Mexico: Supreme Court Legalises Marriage Equality


Most of Mexico’s 31 states have had a standing ban on marriage equality, but the Supreme Court has worked over the past few years to dismantle those state laws that confine marriage to heterosexual couples.

In 2009, Mexico City legalised same-sex marriage, seeing over 5,000 marriages to date. The Supreme Court supported Mexico City law, permitting other regions to recognise all marriages performed in the capital.

This month, the Supreme Court decreed;

“As the purpose of matrimony is not procreation, there is no justified reason that the matrimonial union be heterosexual, nor that it be stated as between only a man and only a woman. Such a statement turns out to be discriminatory in its mere expression.”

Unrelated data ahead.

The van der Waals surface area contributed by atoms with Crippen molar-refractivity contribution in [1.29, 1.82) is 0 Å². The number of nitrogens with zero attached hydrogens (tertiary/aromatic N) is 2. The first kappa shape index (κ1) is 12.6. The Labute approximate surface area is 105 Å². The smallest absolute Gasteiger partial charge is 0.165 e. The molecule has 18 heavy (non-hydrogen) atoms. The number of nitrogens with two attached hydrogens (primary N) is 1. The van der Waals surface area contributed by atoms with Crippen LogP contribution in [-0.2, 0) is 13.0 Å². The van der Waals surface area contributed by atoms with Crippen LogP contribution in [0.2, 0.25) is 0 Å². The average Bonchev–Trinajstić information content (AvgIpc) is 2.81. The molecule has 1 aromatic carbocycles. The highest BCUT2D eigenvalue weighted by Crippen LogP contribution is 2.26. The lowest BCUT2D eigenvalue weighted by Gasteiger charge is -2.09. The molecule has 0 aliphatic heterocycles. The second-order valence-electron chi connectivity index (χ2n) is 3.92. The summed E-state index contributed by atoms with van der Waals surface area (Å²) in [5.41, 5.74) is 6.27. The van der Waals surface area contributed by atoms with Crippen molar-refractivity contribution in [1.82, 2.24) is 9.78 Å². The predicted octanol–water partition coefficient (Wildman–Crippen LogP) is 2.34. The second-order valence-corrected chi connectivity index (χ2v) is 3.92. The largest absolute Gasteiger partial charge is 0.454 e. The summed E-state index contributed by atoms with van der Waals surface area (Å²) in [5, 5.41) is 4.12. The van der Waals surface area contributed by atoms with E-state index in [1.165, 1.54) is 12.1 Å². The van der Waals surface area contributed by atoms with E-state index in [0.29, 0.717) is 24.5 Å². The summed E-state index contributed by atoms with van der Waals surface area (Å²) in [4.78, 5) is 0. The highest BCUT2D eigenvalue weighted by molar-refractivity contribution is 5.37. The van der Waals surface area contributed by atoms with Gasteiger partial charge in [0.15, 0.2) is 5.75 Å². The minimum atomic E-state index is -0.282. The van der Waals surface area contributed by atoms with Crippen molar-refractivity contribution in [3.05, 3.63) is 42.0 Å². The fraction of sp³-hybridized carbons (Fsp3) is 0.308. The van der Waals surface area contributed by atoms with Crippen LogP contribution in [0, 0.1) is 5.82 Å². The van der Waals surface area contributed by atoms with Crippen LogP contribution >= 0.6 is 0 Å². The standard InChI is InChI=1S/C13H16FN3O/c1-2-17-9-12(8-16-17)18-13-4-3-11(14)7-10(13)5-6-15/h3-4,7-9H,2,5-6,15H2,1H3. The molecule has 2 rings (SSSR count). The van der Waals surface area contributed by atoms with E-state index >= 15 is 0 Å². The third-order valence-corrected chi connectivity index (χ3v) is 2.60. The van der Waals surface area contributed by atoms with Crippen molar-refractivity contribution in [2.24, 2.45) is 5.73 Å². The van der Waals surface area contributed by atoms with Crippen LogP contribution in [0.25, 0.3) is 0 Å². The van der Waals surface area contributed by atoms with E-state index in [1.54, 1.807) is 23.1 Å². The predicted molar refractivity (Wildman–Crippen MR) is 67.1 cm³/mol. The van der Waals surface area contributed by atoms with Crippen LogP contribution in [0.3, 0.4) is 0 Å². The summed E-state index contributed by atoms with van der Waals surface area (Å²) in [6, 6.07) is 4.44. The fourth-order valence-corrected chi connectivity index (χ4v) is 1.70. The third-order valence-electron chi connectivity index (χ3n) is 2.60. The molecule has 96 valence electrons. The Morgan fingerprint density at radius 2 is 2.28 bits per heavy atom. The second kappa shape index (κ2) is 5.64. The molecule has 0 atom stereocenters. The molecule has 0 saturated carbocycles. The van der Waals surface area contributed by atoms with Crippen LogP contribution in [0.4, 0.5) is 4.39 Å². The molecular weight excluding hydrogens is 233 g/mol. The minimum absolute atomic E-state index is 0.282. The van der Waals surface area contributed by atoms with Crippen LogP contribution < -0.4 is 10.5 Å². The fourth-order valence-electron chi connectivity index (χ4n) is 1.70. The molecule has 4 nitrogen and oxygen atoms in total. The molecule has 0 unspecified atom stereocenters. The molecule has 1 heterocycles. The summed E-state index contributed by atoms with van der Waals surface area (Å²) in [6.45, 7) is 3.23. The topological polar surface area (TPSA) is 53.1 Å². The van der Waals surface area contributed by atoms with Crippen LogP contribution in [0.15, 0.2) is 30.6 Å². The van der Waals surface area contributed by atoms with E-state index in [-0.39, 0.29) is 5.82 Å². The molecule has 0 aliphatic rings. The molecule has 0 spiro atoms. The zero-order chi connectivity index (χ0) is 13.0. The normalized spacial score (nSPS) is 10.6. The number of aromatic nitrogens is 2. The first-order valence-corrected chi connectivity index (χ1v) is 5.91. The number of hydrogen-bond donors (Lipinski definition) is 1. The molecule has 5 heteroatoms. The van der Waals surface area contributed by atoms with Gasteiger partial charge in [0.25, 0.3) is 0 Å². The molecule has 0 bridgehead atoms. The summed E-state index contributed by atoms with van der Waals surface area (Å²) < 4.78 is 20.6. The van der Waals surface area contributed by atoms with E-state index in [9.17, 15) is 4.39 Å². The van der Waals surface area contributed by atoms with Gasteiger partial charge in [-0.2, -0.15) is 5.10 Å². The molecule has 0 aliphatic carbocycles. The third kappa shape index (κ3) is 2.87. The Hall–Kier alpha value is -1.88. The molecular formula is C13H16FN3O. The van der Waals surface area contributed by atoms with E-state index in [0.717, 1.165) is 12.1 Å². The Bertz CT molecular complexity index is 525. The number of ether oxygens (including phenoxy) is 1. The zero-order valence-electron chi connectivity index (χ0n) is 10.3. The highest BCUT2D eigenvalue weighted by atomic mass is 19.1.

This ruling will permit homosexual couples to seek legal recourse should they be refused marriage in their home state. It has also opened the door for lawyers to push for official state legislature to protect marriage equality in Mexico.

Mexico’s move to legalise marriage equality comes on the precipice of the United States Supreme Court’s ruling on nationwide marriage law.

Leigh Hill

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